Today we see three factors that influence oil prices and are working against Russia: Supply is going up with U.S. shale drilling; demand growth will likely decline if the Chinese economy continues to cool; and the dollar is getting stronger, not because the U.S. doing great but just because the rest of the world is doing worse. If oil prices continue to decline, this will expose the true state of the Russian economy.
When I visited Russia in 2008, I sensed an anti-American sentiment. NATO – which in Russia is perceived as a predominantly American entity – had expanded too close to Russian borders. Georgia tried to join NATO, but Russia put a quick end to that. Russians felt they extended a friendly hand to the U.S. after 9/11, but in response America was arraying missiles around its borders. (The U.S. says they are defensive, not offensive; Russians don't see the distinction. They are probably right.)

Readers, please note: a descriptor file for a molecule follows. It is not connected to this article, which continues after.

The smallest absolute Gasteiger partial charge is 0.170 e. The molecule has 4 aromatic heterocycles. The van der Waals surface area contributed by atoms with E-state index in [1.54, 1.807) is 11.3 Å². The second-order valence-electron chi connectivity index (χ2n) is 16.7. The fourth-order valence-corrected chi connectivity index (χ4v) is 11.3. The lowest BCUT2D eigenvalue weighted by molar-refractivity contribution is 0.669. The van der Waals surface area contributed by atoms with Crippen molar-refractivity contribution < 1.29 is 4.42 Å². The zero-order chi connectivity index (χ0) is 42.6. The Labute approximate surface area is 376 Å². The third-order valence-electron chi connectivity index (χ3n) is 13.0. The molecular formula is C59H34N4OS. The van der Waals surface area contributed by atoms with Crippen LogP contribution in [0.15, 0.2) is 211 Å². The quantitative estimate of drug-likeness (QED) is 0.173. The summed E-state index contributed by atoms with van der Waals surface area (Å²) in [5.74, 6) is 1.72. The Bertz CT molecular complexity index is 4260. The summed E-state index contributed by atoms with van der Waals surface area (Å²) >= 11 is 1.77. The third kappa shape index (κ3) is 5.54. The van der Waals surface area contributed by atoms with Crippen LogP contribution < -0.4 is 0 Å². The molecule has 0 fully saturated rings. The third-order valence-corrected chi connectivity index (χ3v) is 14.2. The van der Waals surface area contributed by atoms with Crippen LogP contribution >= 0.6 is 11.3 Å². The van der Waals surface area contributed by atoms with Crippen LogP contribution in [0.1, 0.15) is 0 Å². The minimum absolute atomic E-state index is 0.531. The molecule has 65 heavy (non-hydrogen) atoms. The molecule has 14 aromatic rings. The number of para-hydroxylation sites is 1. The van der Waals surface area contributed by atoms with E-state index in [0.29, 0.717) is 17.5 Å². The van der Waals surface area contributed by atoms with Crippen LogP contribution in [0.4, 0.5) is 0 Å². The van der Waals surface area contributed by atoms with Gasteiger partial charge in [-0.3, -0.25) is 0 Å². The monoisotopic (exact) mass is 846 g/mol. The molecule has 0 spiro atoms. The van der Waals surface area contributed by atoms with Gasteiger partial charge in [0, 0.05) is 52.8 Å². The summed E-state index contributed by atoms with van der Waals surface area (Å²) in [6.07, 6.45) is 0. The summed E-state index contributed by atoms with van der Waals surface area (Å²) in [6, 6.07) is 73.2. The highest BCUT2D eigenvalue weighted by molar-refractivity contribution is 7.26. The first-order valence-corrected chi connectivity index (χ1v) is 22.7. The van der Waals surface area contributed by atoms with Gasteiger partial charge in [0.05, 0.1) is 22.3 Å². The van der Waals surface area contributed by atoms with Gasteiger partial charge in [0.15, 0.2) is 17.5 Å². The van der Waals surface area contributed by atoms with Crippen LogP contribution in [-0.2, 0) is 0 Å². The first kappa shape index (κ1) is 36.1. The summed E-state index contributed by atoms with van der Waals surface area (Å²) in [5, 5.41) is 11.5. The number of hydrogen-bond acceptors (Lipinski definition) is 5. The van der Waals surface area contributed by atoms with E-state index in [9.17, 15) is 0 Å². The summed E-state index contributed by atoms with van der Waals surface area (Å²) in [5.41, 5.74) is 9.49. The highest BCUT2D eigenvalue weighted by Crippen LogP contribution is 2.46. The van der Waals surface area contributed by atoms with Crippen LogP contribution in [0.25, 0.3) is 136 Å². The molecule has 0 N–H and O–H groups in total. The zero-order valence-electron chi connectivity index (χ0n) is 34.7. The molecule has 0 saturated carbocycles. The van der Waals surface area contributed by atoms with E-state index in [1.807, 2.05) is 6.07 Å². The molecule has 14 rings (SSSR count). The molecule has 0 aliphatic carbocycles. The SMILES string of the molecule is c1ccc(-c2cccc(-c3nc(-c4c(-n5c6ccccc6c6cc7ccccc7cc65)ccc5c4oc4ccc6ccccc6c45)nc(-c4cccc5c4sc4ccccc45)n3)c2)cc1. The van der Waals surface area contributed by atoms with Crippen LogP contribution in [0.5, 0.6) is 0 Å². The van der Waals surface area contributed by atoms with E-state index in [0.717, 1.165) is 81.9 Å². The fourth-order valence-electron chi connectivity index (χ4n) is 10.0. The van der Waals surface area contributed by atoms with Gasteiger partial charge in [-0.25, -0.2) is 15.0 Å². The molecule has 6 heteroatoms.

The true colors of this new cold war came to light recently. In August 2008, according to Henry Paulson, the U.S. Treasury secretary at the time, "top level" Russian officials approached the Chinese during the Olympics in Beijing and proposed "that together they might sell big chunks of their GSE (Fannie Mae and Freddie Mac) holdings to force the U.S. to use its emergency authorities to prop up these companies."
This incident took place just weeks before the collapse of Lehman Brothers. The U.S. economy was inches from revisiting the Stone Age. The proposed Russian-Chinese maneuver could have made such an outcome more likely. The Federal Reserve would have had to step in and buy Fannie's and Freddie's debt, and the dollar would have taken a dive, worsening the plunge in the U.S. economy. Our friend Putin wanted to bring the U.S. economy down without firing a single shot, just as he annexed Crimea from Ukraine.